Inequality kills

Submitted by AWL on 21 April, 2020 - 9:19 Author: Editorial
Inequality kills

This virus threatens the worse-off much more than the rich. Neither the scientists nor we know exactly how to combat the virus in general terms, but we do know what can and must be done to shield the worse-off.

In some countries, the first cases of Covid-19 were among better-off people who’d travelled as tourists to early-affected countries. But everywhere, as the pandemic proceeds, the worst-off are hit hardest.

The virus hits elderly people, or those with other health problems, much more than the young and otherwise healthy, and men somewhat more than women. But rich elderly men are doing ok. None of the deaths so far are of top capitalists.

Even if they’re retired, they are well cared for, and they can shelter in big houses in uncrowded areas.

Those hit hardest are the elderly poor, often with other health problems, living in crowded care homes or in crowded housing, or living on their own with little help except from care workers on low wages and unprovided with PPE (Personal Protective Equipment).

African-Americans are dying disproportionately in the USA. Somalis are dying disproportionately in Sweden. Black and ethnic minority people, including black and ethnic minority health workers, are dying disproportionately in Britain.

Much about the different trajectories of the disease in different countries is unclear, and may come to look different over time.

But the Gini coefficient is the most-used single-figure measure of a country’s income inequality. And, so far at least, countries with lower Gini — Denmark, Finland, Germany, Sweden — are doing better than the countries with higher Gini — Italy, Spain, UK, USA.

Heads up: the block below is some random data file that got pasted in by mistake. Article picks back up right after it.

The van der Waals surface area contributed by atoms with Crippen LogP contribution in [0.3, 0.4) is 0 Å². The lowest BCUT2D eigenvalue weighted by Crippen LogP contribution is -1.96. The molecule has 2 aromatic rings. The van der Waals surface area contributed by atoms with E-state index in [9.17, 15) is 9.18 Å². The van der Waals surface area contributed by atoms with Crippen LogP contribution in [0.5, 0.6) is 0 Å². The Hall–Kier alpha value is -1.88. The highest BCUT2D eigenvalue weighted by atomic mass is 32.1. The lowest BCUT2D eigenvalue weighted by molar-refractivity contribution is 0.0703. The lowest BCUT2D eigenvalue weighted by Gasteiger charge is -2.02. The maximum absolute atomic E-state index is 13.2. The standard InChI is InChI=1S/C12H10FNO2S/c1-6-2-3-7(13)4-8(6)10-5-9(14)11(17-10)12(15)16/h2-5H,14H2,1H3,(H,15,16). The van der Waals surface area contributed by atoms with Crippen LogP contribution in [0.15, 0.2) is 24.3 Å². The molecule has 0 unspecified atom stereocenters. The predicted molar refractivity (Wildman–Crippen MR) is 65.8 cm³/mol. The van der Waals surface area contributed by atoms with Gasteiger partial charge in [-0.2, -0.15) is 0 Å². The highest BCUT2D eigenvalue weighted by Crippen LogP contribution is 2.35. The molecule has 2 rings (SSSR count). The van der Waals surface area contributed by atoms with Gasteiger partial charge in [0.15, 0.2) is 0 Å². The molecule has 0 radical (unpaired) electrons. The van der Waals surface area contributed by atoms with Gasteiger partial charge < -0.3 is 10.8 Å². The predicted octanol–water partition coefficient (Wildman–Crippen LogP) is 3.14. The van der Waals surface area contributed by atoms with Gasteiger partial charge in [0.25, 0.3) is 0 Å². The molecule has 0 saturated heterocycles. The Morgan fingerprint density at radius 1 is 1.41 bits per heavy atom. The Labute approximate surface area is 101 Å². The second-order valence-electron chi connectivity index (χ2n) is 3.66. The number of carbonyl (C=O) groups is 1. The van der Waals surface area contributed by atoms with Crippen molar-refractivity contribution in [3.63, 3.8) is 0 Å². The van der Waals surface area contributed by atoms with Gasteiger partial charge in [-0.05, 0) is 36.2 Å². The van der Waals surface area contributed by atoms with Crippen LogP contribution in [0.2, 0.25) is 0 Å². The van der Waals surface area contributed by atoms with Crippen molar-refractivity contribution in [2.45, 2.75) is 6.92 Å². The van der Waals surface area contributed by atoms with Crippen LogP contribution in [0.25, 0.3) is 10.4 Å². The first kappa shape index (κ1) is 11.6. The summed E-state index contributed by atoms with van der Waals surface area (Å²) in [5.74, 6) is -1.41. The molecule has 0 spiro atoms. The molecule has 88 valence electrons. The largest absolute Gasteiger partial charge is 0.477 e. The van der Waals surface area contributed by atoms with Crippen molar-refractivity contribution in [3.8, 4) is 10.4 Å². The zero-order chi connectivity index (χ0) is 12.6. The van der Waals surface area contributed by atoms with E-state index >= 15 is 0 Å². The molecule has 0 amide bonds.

Italy is one of the countries hardest-hit by the virus: it also has the most crowded housing of all the big countries of Western Europe. Britain has the highest homeless-on-the-streets rate in Western Europe, and is doing badly in the pandemic.

Again, countries where workers have better sick-pay conditions, and so take time off work more often when they’re sick (like Germany: average 18.3 sick days per worker per year) are doing better than Britain (4.4: the lowest in Europe after Ukraine, Malta, and Switzerland).

The labour movement can make a difference.

We can fight for — and have won, in a number of places — full isolation pay for all, including agency and zero-hours workers.

We can fight for — and have won here and there — workers’ control over safe working conditions and PPE where needed in all essential industries and services.

We can organise pressure on the government to requisition industry to produce PPE, tests, and ventilators, rather than haggling with private firms doubtful whether it’ll prove profitable to convert their production lines.

And to requisition (rather than ineptly negotiate for) hotels and similar accommodation as safe housing for the homeless and for domestic violence victims.

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